By Kayla Smithgall
Growing up, I had heard about Alzheimer’s disease. I had even seen people with Alzheimer’s. But I never gave it much thought until my family started noticing some changes in my grandma.
Maybe I should start out first by telling you about her.
She is the youngest of seven children and is the only girl in her family. This being said, she is very independent. She is selfless. She also happens to be very stubborn. For every holiday we would gather at her house and no one was allowed to be in her kitchen, let alone help her with anything.
In the fall of 2014, she began to forget things. Not necessarily big things, just things she never used to forget. She was also complaining of dizziness that constantly kept her at home.
Thanksgiving rolled around and my grandma told her two other sons, who lived out of town, to stay home. She didn’t even want to come over to our house, but my parents were able to convince her. She didn’t bring anything and she didn’t help, or even offer to help, my mom.
That’s when we knew something wasn’t right. My parents decided to take her to a doctor.
Her results came in two weeks later and in December of 2014, my grandma was diagnosed with the beginning stages of Alzheimer’s. She was also diagnosed with vertigo, which is something I have as well.
For the next couple of months, every time I saw her she would tell me about her latest vertigo episode and ask if I’ve had similar experiences. She would get excited when I would tell her I had and when I would tell her that my medication helped me, she was relieved.
It suddenly hit me. She thought her medication would make it all go away. She wasn’t ready to accept it. She was trying to cover her Alzheimer’s with her vertigo.
My sophomore year, I had to write a research paper and I chose Alzheimer’s as my topic.
When I first learned that she was diagnosed, I had blown it off. Alzheimer’s was just a word to me. I never realized that it would cause so much pain in my family.
As I began researching it, it really hit me what it meant for my grandma to have Alzheimer’s. A fact that really hit me hard was that it is fatal. Sure, people don’t die right way; they usually live eight to 10 years after being diagnosed, but it was eventually going to take her life.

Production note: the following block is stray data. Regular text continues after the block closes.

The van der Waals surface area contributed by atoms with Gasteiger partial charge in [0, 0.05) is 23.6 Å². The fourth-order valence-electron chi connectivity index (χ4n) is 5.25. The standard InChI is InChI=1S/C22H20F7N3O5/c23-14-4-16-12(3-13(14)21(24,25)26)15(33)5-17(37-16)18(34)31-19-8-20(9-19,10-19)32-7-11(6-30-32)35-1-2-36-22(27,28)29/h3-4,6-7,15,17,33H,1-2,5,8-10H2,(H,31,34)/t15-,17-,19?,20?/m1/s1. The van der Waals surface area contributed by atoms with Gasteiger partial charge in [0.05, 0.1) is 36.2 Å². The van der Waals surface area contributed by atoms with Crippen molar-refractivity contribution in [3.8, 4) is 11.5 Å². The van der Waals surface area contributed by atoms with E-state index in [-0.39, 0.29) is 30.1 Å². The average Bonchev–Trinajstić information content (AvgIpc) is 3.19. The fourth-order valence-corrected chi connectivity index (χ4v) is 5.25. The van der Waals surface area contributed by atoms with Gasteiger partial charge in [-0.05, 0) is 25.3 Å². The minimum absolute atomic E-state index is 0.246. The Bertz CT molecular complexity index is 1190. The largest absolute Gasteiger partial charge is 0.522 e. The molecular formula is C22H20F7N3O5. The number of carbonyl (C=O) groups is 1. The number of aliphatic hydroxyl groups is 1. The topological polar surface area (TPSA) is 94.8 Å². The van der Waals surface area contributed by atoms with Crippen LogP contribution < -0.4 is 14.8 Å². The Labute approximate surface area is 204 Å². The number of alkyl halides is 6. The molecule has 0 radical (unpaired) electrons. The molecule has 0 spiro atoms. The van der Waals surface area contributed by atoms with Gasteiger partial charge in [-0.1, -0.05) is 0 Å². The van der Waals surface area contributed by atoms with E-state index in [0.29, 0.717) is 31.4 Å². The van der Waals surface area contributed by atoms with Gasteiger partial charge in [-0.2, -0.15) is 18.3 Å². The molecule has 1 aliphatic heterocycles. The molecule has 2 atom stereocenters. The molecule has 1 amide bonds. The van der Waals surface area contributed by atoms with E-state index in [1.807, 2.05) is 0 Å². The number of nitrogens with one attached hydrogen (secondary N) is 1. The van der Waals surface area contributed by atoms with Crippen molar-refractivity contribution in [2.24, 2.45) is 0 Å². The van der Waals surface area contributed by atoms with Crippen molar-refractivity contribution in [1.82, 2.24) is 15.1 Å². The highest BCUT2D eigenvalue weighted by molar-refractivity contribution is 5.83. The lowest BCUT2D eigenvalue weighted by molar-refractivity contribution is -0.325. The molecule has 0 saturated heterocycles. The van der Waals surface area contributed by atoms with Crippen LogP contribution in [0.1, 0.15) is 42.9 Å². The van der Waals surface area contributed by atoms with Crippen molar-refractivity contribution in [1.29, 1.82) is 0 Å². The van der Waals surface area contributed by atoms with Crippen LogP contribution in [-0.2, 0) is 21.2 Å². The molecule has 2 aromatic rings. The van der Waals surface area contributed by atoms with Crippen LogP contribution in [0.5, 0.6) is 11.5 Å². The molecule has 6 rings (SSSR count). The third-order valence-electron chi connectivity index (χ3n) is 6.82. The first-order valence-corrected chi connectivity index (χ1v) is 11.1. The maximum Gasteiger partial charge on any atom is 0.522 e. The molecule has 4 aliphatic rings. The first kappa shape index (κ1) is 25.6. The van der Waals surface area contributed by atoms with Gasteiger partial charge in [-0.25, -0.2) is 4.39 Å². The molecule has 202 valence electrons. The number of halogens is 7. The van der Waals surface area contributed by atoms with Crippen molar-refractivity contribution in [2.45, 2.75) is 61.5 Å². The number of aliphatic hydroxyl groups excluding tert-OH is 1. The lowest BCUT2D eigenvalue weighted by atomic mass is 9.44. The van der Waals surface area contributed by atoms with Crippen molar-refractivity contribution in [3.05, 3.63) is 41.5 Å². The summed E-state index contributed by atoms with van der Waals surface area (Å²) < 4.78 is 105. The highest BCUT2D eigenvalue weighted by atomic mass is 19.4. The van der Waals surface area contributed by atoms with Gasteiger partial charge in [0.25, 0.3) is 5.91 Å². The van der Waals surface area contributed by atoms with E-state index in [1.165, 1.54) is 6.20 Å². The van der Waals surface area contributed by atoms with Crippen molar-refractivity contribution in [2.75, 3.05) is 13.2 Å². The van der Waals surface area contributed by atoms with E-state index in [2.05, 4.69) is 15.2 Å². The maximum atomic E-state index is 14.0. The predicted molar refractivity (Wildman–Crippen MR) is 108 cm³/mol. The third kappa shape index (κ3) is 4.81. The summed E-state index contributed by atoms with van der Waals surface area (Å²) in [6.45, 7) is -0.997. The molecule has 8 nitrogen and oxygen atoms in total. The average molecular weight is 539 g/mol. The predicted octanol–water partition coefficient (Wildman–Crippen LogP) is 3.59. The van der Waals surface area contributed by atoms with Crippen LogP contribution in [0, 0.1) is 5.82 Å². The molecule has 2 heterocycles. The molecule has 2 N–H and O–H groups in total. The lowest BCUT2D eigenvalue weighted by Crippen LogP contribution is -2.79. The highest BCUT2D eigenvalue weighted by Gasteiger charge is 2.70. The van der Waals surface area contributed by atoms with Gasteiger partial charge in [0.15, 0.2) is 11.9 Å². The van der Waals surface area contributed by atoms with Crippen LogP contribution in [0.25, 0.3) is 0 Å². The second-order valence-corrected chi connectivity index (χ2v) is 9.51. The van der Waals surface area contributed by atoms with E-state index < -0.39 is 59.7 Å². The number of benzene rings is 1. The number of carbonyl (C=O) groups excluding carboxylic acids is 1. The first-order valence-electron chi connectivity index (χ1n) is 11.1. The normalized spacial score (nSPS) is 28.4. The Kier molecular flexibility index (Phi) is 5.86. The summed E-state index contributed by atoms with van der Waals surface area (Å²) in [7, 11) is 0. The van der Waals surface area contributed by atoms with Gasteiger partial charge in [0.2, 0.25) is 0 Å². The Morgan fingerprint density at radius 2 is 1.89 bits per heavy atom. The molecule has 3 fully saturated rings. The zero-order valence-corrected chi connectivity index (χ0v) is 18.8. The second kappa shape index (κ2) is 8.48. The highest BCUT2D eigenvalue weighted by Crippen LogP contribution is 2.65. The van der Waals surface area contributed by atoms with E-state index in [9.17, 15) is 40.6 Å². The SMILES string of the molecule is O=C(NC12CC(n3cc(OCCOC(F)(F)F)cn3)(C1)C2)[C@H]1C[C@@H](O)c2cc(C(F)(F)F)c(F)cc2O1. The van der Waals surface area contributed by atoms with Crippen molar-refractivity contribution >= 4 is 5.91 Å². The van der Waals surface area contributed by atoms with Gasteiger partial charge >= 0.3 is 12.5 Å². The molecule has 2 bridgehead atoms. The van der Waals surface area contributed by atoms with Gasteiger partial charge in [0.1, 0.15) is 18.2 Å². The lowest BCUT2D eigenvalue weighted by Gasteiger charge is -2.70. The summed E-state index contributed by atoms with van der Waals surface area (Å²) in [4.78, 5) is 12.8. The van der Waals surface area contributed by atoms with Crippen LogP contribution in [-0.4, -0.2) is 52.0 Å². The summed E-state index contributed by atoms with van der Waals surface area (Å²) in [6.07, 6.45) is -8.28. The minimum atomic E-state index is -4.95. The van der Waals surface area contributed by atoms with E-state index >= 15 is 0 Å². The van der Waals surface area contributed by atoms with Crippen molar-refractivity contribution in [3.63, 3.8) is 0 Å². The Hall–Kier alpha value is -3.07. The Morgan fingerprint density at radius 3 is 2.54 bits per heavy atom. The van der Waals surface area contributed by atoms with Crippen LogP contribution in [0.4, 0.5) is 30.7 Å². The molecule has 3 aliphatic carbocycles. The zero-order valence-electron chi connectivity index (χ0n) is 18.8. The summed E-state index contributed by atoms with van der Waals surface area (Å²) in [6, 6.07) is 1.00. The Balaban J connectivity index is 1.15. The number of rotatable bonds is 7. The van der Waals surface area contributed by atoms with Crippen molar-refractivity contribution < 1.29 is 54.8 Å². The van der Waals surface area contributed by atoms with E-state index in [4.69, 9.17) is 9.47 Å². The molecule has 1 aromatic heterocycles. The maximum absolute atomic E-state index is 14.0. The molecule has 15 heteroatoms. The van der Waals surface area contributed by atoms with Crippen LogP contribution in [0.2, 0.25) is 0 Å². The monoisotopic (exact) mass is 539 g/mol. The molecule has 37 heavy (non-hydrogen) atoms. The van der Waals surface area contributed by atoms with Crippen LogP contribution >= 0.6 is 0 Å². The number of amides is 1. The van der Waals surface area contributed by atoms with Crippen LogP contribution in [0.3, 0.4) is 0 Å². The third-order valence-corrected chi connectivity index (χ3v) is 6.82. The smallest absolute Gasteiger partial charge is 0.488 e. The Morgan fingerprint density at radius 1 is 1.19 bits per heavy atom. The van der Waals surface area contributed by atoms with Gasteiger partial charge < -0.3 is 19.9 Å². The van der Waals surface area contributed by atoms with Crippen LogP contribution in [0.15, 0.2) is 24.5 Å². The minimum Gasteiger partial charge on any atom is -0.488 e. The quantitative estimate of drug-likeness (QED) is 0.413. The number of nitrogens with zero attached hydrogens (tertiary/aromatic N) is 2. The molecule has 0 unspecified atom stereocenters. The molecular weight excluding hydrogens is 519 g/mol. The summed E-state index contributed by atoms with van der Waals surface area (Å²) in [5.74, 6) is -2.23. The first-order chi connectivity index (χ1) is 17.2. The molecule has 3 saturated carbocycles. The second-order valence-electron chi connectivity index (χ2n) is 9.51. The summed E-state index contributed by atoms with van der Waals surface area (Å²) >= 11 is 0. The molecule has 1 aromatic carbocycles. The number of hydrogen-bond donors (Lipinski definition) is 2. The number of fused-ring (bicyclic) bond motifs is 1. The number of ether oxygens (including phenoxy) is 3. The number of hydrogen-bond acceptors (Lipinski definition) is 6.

I also read that people with Alzheimer’s can get to the point where they can no longer talk and need help with literally everything they do.
This was what my grandma was diagnosed with? My strong, independent grandma would need help with everything she does?
She would never be the same again. We could no longer have family holidays at her house. She would no longer make her famous mashed potatoes and gravy or her “green stuff” that my brother loved so much. She would no longer remember all the little things we did that meant so much to me.
I can honestly say that I have learned more about my grandma in the last year than I have in the past 10 years.
One of the toughest things about Alzheimer’s is that it starts with short-term memory loss.
My grandma can still quote Bible verses perfectly. She remembers the town she grew up in. She remembers all of her brothers’ names and their order of birth. She even remembers the camper her and my grandpa would haul their family around in for their vacations.
She can remember all those things but she can’t remember the house she has lived in for 23 years.
When she first began having problems, she couldn’t remember the birthdays of my family members. My mom would call her to remind her and then would go pick out a card for her that my grandma could send to that family member.
On my birthday a few months ago, she called me and asked me to come to her house because she had something for me. I was surprised that she had remembered my birthday, because my mom hadn’t reminded her.
When I got to her house, there was a little wrapped box sitting on her dining table.
Inside of the box was a necklace. She explained to me that it was the first necklace my grandpa ever gave her.
To me, it was way more than a necklace.
“I saw it and it reminded me of you. I know how much you like sparkles,” she said.
Not only had my grandma remembered my birthday, but she also remembered a little detail about me that I thought she had forgotten.
None of her other granddaughters, or any family member for that matter, had been given an heirloom. It was her way of telling me that she trusted me to keep it in the family.
The first few months of learning to live with my grandma were very hard. But as time goes on, I’m really learning to cherish the little things.